Reactions to the law in Russia show that regime supporters such as Vyacheslav Kholodkov fully intend to recycle the 2014 campaign but paradoxically, the American legislation has managed to upset Russian liberals who fear that it represents a massive invasion of privacy and blatant intervention in Russian domestic affairs. This view was enunciated by the liberal Moscow radio station Echo Moscow. Commenting on section 241, host Sergey Parkhomenko said on the station's "The Matter of Things" program that the U.S. interagency report will be suspiciously published on January 29, 2018, just a month ahead of the Russian presidential elections. Echo Moscow's Editor-in-Chief Alexey Venediktov – no friend of the current Russian leadership – argued that section 241 had illegal ramifications, since it authorized the U.S. intelligence service to gain access to the personal data of an unidentified number of people, based on overly broad criteria without securing their prior consent.
Echo Moscow Editor-in-Chief Venediktov Criticizes Section 241
Alexey Venediktov, wrote in his Telegram channel: "A well informed person, who understands the issue well, has written me:
"'Section 241 has very peculiar specifics: For the first time in history, the U.S. intelligence services were provided with a universal legal norm implying unrestricted access to the (personal) data of an unidentified number of people. 'Who are [exactly] the oligarchs? Who is parastatal? Here you can have, Venediktov, who a couple of times a year visits places where Putin is present, who has in his smartphone contact list lots of people, who communicate with Putin on a daily basis.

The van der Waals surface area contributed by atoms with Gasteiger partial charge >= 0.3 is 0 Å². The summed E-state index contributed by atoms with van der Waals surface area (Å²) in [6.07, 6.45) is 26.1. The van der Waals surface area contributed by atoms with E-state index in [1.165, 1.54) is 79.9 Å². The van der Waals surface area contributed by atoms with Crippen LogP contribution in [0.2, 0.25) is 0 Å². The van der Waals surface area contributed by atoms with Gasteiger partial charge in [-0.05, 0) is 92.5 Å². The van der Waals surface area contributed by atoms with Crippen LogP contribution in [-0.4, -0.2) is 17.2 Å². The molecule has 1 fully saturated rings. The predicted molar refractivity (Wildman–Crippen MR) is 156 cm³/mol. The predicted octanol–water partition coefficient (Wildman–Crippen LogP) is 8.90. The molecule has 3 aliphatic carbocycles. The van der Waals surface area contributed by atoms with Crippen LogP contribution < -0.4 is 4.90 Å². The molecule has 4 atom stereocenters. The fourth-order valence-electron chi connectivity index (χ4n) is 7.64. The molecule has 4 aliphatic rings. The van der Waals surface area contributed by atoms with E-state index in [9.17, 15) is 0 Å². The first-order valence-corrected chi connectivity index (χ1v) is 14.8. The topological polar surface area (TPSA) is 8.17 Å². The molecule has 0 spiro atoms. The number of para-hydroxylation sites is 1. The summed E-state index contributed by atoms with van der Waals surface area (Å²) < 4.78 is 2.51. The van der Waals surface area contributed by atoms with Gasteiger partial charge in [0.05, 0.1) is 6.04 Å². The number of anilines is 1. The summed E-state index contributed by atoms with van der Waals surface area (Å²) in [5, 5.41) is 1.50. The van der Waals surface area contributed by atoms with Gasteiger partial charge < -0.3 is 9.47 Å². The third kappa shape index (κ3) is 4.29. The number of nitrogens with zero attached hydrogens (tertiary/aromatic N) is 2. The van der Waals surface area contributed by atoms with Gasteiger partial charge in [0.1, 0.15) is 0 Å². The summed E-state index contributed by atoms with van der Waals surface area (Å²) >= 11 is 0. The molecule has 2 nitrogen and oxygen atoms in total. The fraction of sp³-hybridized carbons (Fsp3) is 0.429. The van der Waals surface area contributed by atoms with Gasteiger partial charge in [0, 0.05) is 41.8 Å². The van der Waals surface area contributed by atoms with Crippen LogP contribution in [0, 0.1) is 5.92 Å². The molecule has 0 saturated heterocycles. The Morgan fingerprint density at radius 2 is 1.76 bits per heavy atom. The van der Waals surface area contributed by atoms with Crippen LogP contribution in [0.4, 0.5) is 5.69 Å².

'Previously, the NSA had to appeal to their internal secret court to obtain permission to obtain data of certain people. Now, it is the norm: everyone who qualifies by any term as an oligarch/parastatal may be [placed] under scrutiny (i.e. the NSA may get access to their WhatsApp, IOS, Android, Gmail, Facebook and so on) without any judicial decision.
'The same applies to their wives, kids, friends, drivers, co-workers and so on. No decisions by any secret court whatsoever are required any longer. You just take whatever you want and put it into a public report within 180 days and then publish it. It's legitimized in a fully legal sense.' I completely agree"
(T.me/aavst55, August 5, 2017)
In another Telegram post, Venediktov wrote:
"The Congress tasks the executive authorities with including the capital and belongings of the executives and oligarchs as well as that of their next of kin in the report. This was not required earlier. Currently, bank assets, real estate, stock which were registered in the name of the next of kin will come in for various forms of research, documented and when needed, frozen, seized and confiscated."
(T.me/aavst55, August 5, 2017)
On August 5, in his "Personally Yours" radio show, Venediktov once again mentioned his posts on Telegram, stressing that the source of the comments is a high positioned security services member, who is in "charge of those things" in our country.
Echo Moscow Journalist: 'The U.S Report Should Be Published On January 29, 2018, A Month Ahead Of Russian Presidential Elections – In The Midst Of The Electoral Campaign'
Commenting on section 241, Echo Moscow's host Sergey Parkhomenko stated: